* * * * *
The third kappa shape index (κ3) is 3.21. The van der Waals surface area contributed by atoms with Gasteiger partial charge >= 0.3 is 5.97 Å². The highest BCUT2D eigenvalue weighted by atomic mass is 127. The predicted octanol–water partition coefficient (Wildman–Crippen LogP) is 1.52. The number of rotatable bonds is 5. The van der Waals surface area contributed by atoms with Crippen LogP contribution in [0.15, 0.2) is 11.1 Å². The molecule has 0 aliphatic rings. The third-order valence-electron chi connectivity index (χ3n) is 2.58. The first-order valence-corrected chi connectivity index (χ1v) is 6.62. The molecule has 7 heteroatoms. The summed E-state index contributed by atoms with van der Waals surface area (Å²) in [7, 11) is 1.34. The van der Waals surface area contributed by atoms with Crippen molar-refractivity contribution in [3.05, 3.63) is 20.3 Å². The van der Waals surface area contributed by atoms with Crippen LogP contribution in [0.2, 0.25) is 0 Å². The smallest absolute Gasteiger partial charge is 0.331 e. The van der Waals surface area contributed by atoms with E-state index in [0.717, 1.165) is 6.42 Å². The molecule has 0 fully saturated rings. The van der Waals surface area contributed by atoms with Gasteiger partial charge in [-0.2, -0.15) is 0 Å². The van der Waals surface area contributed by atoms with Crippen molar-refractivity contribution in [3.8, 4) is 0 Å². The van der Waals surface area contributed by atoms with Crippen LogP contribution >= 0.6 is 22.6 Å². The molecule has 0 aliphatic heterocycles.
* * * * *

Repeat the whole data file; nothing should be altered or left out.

The third kappa shape index (κ3) is 3.21. The van der Waals surface area contributed by atoms with Gasteiger partial charge >= 0.3 is 5.97 Å². The highest BCUT2D eigenvalue weighted by atomic mass is 127. The predicted octanol–water partition coefficient (Wildman–Crippen LogP) is 1.52. The number of rotatable bonds is 5. The van der Waals surface area contributed by atoms with Crippen LogP contribution in [0.15, 0.2) is 11.1 Å². The molecule has 0 aliphatic rings. The third-order valence-electron chi connectivity index (χ3n) is 2.58. The first-order valence-corrected chi connectivity index (χ1v) is 6.62. The molecule has 7 heteroatoms. The summed E-state index contributed by atoms with van der Waals surface area (Å²) in [7, 11) is 1.34. The van der Waals surface area contributed by atoms with Crippen molar-refractivity contribution in [3.05, 3.63) is 20.3 Å². The van der Waals surface area contributed by atoms with Crippen LogP contribution in [0.2, 0.25) is 0 Å². The smallest absolute Gasteiger partial charge is 0.331 e. The van der Waals surface area contributed by atoms with E-state index in [0.717, 1.165) is 6.42 Å². The molecule has 0 fully saturated rings. The van der Waals surface area contributed by atoms with Gasteiger partial charge in [-0.2, -0.15) is 0 Å². The van der Waals surface area contributed by atoms with Crippen molar-refractivity contribution in [3.8, 4) is 0 Å². The van der Waals surface area contributed by atoms with Crippen LogP contribution >= 0.6 is 22.6 Å². The molecule has 0 aliphatic heterocycles.